In some sense, there is no “need” for new translations. If a book is available in English, then… surely that’s enough, isn’t it? There are many works that never get translated at all.
If you want to come at it from a cynical angle, the reason is economic. Different publishers commission translations (or just introductions, or just cover designs!) so that they can sell their own versions of popular works. They’re creating slightly different products to offer in the marketplace. They’re either catering to demand or creating it, depending on how you look at it. Either way, some readers indeed prefer shortened versions, or versions with a more accessible style of English, or versions with lots of scholarly footnotes, or cheap versions, or pretty versions, or–simply—versions that match the brand of other books they already own.
Meanwhile, though, on the supply side, specialists want to re-translate novels. Some of them solicit publishers for funding for their own translation projects, or are happy to be commissioned by them, while some publish their work independently, for reasons that seem more intellectual than economic. Re-translators typically (always?) explain that they don’t like some of the choices the previous translators made—after all, there is hardly ever only one correct way to translate a paragraph. They sometimes also say that previous translators had an “unsuitable” overall approach. Translators all try to make optimal choices on the continuum between “accurate/literal” and “accessible/loose”, some purposely leaning more to one side than the other.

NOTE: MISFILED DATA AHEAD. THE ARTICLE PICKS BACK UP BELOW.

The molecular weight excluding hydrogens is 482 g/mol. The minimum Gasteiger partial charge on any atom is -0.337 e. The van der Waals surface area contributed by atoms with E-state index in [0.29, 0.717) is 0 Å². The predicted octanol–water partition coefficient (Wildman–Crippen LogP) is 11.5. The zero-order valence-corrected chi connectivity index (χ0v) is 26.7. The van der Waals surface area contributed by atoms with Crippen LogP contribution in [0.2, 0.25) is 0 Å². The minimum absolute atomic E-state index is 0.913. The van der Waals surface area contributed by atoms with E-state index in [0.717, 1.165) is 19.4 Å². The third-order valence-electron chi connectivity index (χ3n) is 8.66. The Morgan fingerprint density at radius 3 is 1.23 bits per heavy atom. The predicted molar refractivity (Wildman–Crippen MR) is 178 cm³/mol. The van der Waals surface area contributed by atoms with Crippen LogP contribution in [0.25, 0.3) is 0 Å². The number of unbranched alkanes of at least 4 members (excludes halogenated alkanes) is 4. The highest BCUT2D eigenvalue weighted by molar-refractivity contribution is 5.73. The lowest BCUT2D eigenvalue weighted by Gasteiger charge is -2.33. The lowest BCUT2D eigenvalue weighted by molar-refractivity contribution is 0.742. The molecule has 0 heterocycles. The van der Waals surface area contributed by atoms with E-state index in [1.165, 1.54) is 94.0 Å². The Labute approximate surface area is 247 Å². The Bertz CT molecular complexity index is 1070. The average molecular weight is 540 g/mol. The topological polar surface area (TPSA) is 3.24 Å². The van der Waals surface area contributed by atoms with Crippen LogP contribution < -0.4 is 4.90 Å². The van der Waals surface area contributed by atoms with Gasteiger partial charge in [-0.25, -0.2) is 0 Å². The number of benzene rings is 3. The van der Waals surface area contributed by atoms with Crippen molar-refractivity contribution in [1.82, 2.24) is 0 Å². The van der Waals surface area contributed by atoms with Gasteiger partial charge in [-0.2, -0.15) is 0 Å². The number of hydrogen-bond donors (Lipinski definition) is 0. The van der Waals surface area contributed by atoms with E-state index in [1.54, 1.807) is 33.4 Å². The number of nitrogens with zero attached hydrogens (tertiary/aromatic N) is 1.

The “accessible” translations may be customized (customised) to a particular English-speaking region of the world (typically the US or the UK), and the slangier they are, the faster they become dated. That’s the most obvious source of a practical “need” for new translations: within every generation, some readers want to read the classics in their own spatio-temporal dialect.
Still, there’s a lot of overlap between translations, since they’re working from the same source. The “major” differences between translations may thus appear rather subtle, rare, or sparsely scattered to non-specialists, or may be confined to certain parts or aspects of the book (for example, dialog in a regional dialect or foreign language or poetry) and thus not be apparent on page 1 or a page chosen at random.
In some sense, the question is beside the point. You may as well ask why Monet painted water lilies so many times (250 canvases over a period of 30 years!). Do we “need” so many impressionistic paintings of water lilies?
Translators, like painters, are creators. In a sense, they’re rewriting the same novel the way Monet repainted the same lilies. There will be some similarities and some differences each time. Not everybody has the same favorite Monet painting, because it’s not obvious which one is “the best”. And could there ever be too many to choose from? The more the merrier, I say.